After a devastating crash last month in which a pickup truck collided with a group of motorcyclists on a rural New Hampshire highway, killing seven of them, questions have emerged about why the driver of the truck still had a commercial license from the state of Massachusetts even though he had been charged about a month earlier with driving under the influence.
Accident that killed 7 motorcyclists exposed flaw in license system
Some notices of driving offenses languished in an electronic queue that no one was responsible for checking. Others — tens of thousands of violation notices sent by mail — were simply sorted into bins and left in a records room. Yet another set of notices seemed to have disappeared entirely.
When the driver, Volodymyr Zhukovskyy, 23, was arrested in May, he had refused to be tested for alcohol, the authorities said, which should have disqualified him from operating a commercial motor vehicle for at least a year.
On Monday, Massachusetts officials acknowledged major lapses at the state’s Registry of Motor Vehicles that had allowed not only Zhukovskyy, but also hundreds of other drivers, to slip through the cracks when they should have had their licenses suspended. In the past three days, registry employees going through old records have suspended the licenses of 546 people, according to the state Department of Transportation, and the search of records is continuing.
“This failure is completely unacceptable to me, to the residents of the Commonwealth who expect the RMV to do its job and track drivers’ records,” Gov. Charlie Baker, a Republican, said in a news conference Monday.
An advocacy group for motorcyclists expressed outrage at the findings.
“It is disturbing and unacceptable that drivers are allowed to operate on our highways who have no business being there,” said Pete terHorst, a spokesman for the American Motorcyclist Association. “Motorcyclists have every right to be on the road, as do other licensed operators, and we rely on our states’ motor vehicle divisions to ensure that laws and regulations are enforced.”
In the case of Zhukovskyy, an RMV computer system was unable to process an electronic notification from Connecticut about Zhukovskyy’s arrest in May, so it was added to a list of unprocessed notices that were to be looked at by hand. No one at the registry was assigned to review that list, though, and as a result, Zhukovskyy’s license was not suspended.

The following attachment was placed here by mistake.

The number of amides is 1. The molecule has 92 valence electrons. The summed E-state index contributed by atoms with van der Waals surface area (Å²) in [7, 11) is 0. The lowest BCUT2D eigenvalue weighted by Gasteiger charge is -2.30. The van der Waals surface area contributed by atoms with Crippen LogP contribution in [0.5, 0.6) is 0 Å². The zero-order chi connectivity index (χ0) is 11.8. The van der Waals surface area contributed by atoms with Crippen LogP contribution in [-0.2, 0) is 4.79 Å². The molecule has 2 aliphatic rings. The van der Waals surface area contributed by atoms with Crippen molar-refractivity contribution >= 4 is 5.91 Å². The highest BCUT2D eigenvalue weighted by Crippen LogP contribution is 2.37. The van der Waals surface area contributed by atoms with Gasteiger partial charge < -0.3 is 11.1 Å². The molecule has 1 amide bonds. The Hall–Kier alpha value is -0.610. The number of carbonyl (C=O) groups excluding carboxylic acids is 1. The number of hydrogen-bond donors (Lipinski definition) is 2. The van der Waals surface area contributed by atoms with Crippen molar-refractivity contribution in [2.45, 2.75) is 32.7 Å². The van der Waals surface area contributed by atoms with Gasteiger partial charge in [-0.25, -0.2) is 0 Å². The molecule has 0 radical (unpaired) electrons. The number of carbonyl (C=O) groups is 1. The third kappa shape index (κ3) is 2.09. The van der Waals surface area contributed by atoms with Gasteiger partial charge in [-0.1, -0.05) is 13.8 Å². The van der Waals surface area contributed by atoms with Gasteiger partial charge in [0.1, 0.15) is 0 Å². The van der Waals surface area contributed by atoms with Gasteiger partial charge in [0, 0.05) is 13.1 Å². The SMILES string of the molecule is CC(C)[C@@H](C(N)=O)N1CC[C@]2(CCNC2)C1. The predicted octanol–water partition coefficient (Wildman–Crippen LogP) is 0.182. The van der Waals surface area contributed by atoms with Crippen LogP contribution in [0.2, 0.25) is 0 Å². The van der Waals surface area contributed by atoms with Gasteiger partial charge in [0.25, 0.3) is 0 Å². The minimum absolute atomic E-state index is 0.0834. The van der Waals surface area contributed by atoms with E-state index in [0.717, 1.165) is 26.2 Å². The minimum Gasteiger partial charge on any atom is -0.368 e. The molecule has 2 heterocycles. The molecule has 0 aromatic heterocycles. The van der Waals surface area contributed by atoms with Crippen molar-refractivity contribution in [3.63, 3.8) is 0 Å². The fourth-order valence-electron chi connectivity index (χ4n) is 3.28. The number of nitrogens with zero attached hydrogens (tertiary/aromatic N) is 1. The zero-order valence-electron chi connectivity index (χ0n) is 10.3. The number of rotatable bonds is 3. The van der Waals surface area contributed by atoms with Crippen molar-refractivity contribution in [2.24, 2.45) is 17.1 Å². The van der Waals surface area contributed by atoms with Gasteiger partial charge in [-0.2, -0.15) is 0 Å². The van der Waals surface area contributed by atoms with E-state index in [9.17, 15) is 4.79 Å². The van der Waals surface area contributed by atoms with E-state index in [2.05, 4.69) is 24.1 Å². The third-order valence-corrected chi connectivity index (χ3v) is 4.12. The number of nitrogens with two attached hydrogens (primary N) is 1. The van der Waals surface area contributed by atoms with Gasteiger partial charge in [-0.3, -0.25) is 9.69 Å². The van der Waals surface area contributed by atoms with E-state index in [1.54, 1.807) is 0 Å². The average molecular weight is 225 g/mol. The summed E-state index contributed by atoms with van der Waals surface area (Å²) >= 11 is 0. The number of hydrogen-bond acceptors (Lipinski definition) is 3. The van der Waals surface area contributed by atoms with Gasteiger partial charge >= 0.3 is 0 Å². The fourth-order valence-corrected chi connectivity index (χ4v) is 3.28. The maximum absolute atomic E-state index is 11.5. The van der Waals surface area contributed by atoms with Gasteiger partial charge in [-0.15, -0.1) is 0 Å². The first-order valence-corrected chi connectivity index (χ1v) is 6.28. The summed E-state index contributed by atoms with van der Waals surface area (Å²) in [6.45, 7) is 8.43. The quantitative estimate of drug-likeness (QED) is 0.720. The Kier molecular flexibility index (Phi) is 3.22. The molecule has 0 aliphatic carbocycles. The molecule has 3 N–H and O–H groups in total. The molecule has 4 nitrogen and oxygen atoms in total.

In the fatal New Hampshire accident in June, Zhukovskyy has been charged with seven counts of negligent homicide and has pleaded not guilty. Efforts to reach his lawyer Monday evening were unsuccessful. Zhukovskyy has pleaded not guilty to the driving under the influence charge from Connecticut in May.
Last week, Massachusetts officials acknowledged that the RMV had made a mistake in not suspending Zhukovskyy’s commercial license, and the head of the registry, Erin Deveney, resigned. At the same time, state officials said that Connecticut had failed to provide sufficient information about the arrest.
On Monday, however, state officials said that preliminary findings of a review set off by the crash had found that there were serious gaps in the way the state processes notifications from other states about violations by drivers with Massachusetts licenses.
First, there were unprocessed electronic notifications about commercial license holders like Zhukovskyy.
Even more serious problems were discovered in cases where violations by Massachusetts drivers were sent by mail from other states. The office responsible for reviewing these violations had been incapable of keeping up, producing a serious backlog by the middle of 2016, the state’s review found. At that point, responsibility was transferred to a different office, but in March 2018, for reasons that are unclear, workers in that office stopped processing the notifications altogether. Instead, they were sorted into mail bins and stored in a records room, the state’s review found.
Some 53 bins, containing tens of thousands of notifications, have been discovered, and state officials were continuing to search through them. More suspensions were possible.
It remains a mystery what happened to the backlog of mailed notifications that existed in September 2016, when responsibility for reviewing them was transferred.
The transportation department said that, going forward, the RMV had set a goal of processing all notifications mailed from other states the same day they were received or the next business day.
State officials said they now plan to compare records for all 5.2 million licensed Massachusetts drivers against the National Driver Registry, to catch any other violations that may have gone unrecorded.
This article originally appeared in The New York Times.
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